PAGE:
By Sukant Deepak
New Delhi– When at the age of 15, Manan Kapoor discovered Kashmiri poet Agha Shahid Ali, something hit him with a force.
“It was as if his poems spoke to me. His work was so different from what we had been reading at school. That was the moment my voyage of discovering Shahid began — with the poetry collection ‘The Veiled Suite’,” says Kapoor, whose biography of Agha Shahid Ali, ‘A Map of Longings’ (Penguin Random House), recently hit the stands.
In the book, Kapoor explores the concerns that shaped Shahid’s (1949-2001) life and works, following in the footsteps of the ‘Beloved Witness’ from Kashmir to New Delhi and finally to the United States.
Charting the poet’s friendships with figures like Begum Akhtar and James Merrill, Kapoor looks at the lives he touched and also traces the complex evolution of Shahid’s evocative verses, which mapped various cultures and geographies, and mourned injustice and loss — both personal and political.
Drawing on various unpublished materials and interviews with the poet’s family, friends, students and acquaintances, Kapoor narrates the riveting story of a major literary voice.
The 27-years-old author, who studied at the Ambedkar University, did most of his research papers and assignments on Shahid’s poetry.
“Eventually, I realised, there is this wonderful world-renowned poet, who led an extremely interesting life. But there was not a lot written about him, apart from a few essays. The first essay on Shahid that I read was Amitav Ghosh’s ‘The Ghat of the Only World’.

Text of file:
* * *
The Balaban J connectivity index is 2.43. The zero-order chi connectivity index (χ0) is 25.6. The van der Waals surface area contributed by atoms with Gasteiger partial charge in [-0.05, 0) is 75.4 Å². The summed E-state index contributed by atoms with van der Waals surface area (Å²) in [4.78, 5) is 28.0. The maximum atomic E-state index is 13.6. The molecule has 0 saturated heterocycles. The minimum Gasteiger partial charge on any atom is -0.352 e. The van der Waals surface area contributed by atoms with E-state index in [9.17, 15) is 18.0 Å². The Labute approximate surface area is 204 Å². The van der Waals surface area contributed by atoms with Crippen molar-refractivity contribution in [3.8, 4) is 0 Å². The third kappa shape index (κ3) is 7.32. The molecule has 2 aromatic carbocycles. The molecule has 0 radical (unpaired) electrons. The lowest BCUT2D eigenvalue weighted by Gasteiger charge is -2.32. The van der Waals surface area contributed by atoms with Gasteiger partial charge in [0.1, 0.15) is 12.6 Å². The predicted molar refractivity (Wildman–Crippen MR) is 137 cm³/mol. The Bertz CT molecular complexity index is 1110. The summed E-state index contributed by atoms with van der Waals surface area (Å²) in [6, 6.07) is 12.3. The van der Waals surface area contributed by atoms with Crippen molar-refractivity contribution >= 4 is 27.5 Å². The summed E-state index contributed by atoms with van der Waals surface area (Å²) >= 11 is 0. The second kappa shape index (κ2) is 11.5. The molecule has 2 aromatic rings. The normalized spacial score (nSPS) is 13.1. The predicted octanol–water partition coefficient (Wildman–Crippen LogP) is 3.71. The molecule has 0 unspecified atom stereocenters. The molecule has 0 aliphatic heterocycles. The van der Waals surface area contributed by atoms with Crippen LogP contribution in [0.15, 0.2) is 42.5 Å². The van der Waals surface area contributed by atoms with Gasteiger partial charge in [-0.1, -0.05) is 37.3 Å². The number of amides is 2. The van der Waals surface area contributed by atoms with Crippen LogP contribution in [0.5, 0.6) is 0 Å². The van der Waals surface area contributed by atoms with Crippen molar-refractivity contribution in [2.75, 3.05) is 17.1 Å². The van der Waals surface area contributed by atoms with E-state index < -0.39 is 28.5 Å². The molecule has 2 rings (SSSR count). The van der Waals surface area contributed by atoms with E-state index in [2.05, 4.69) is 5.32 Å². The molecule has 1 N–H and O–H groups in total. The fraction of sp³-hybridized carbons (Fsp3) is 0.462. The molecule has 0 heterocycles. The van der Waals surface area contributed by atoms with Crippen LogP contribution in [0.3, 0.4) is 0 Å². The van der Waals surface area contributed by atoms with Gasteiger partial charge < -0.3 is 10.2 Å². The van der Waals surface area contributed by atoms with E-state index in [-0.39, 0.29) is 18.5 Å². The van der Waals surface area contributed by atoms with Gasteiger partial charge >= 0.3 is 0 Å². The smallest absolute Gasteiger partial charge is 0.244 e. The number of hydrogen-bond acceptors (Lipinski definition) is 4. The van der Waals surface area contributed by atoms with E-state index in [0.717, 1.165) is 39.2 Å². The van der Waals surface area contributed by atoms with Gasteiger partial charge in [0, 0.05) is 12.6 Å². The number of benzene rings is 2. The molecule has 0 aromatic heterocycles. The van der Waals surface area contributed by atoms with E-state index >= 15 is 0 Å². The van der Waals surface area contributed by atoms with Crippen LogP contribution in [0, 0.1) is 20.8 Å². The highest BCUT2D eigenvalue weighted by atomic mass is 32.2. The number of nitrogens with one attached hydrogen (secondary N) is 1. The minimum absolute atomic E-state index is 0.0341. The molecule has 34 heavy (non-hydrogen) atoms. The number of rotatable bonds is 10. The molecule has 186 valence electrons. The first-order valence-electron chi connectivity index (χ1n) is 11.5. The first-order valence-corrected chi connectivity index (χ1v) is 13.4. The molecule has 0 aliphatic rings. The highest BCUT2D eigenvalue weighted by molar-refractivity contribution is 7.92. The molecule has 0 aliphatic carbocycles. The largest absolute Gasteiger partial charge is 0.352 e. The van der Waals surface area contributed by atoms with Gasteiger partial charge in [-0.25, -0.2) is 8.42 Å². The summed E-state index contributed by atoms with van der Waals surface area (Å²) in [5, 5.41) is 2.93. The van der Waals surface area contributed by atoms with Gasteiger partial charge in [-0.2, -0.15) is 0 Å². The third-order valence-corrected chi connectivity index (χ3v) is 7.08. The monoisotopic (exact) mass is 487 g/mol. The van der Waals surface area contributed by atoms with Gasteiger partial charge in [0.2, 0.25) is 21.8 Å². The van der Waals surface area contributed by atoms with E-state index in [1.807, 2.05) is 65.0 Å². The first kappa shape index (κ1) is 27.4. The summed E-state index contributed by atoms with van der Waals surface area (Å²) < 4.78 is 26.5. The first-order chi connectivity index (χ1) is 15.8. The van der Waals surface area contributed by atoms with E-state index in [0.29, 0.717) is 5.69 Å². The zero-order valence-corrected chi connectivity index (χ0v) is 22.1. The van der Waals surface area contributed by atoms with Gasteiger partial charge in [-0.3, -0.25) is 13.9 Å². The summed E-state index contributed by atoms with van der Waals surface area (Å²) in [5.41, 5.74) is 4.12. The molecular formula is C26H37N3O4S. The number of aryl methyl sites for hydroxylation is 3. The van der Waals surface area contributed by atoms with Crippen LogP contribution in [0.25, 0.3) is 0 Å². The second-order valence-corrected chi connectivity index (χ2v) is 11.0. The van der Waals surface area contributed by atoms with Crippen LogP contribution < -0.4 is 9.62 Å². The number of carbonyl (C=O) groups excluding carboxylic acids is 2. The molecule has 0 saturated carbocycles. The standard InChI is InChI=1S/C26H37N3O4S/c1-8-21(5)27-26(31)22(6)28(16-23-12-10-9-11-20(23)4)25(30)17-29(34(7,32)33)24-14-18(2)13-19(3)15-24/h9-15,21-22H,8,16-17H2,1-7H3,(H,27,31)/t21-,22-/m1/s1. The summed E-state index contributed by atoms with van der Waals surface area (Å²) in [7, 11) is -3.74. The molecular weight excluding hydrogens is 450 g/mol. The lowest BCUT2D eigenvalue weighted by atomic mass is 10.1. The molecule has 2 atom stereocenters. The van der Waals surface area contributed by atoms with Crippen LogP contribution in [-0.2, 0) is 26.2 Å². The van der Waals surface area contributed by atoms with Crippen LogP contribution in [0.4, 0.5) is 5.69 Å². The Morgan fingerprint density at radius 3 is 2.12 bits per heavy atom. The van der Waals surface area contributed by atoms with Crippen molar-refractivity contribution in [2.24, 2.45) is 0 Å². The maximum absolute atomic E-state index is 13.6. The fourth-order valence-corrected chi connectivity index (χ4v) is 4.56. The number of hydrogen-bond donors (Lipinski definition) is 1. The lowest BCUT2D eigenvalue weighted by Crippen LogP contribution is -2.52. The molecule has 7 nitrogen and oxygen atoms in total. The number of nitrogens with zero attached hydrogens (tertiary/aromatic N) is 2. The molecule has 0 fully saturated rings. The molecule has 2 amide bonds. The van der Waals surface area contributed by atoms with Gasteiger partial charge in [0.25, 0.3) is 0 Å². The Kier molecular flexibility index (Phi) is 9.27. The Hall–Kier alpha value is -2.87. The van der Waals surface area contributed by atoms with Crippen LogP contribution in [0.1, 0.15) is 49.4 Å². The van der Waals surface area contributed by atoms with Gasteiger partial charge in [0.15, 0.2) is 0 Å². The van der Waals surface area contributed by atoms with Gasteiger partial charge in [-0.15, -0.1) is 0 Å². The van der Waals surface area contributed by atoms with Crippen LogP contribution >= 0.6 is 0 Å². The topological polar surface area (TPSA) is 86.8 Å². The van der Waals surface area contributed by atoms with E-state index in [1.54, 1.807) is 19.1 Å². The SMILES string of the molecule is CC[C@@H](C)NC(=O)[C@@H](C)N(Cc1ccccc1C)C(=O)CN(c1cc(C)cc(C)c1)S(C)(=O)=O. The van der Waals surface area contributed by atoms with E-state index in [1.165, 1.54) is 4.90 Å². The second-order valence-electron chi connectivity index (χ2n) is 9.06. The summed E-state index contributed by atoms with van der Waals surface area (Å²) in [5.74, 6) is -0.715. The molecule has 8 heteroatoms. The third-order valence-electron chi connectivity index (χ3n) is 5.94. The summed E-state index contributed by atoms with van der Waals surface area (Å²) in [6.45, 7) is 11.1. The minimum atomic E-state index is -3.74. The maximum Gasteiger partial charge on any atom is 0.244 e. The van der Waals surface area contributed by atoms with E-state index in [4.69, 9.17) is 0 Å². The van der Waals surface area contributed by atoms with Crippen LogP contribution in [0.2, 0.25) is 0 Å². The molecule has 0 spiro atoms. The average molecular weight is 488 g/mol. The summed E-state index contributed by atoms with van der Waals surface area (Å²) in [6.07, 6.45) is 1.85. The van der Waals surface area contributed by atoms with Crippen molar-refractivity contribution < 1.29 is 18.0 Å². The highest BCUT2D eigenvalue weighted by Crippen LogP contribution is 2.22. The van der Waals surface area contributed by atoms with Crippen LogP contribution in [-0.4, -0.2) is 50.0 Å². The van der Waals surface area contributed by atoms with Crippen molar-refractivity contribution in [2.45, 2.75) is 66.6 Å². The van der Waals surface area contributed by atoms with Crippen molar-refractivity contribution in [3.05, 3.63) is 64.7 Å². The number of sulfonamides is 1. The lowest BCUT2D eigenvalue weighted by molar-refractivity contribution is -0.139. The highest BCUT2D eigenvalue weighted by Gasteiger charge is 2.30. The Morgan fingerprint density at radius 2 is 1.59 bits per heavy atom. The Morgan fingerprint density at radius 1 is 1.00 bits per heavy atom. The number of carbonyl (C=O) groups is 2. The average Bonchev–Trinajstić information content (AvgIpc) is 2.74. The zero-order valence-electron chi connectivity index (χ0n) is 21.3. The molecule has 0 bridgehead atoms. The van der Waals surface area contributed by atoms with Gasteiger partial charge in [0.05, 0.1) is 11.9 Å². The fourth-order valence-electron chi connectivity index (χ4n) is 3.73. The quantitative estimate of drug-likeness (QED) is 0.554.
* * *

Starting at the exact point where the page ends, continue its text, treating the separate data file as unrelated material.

“The more I read about Shahid, I realised that his life is worth being celebrated and written about. It was basically a book that I wanted to read. So I did research, got in touch with his family and friends and worked on it,” Kapoor says.
Stressing that the poet’s family was generous and forthcoming, inviting him to their homes, Manan also went to Kashmir a couple of times to meet the poet’s late father Agha Ashraf Ali besides other family members.
Although Kapoor wanted to go to the US to do some more research on the poet who died of brain cancer, he was denied a visa by the American Embassy.
“That was a setback as I could not visit the archives. But the people there shared some of the documents I required. All those I had to meet in the US, I got in touch on Skype. However, I feel that a visit to the archives would have turned out richer,” he says.
Stressing that Shahid’s poetry is one of the biggest examples of what Indian English can be, Kapoor feels that it enriches the language in multiple ways.
“There is that transaction, right. During the time he was writing, a lot of new poets started to emerge, working in English. Their concerns were deeply rooted in the Indian sub-continent. The circle of people choosing to write in English was growing. For him, there was no question of ‘this is not my language’. That was the language spoken at home and he started writing in it from the age of nine or ten,” Kapoor says.
Kapoor, who took four years to complete the book, says that he is yet to decide on his next.
“However, it is going to be fiction,” he concludes. (IANS)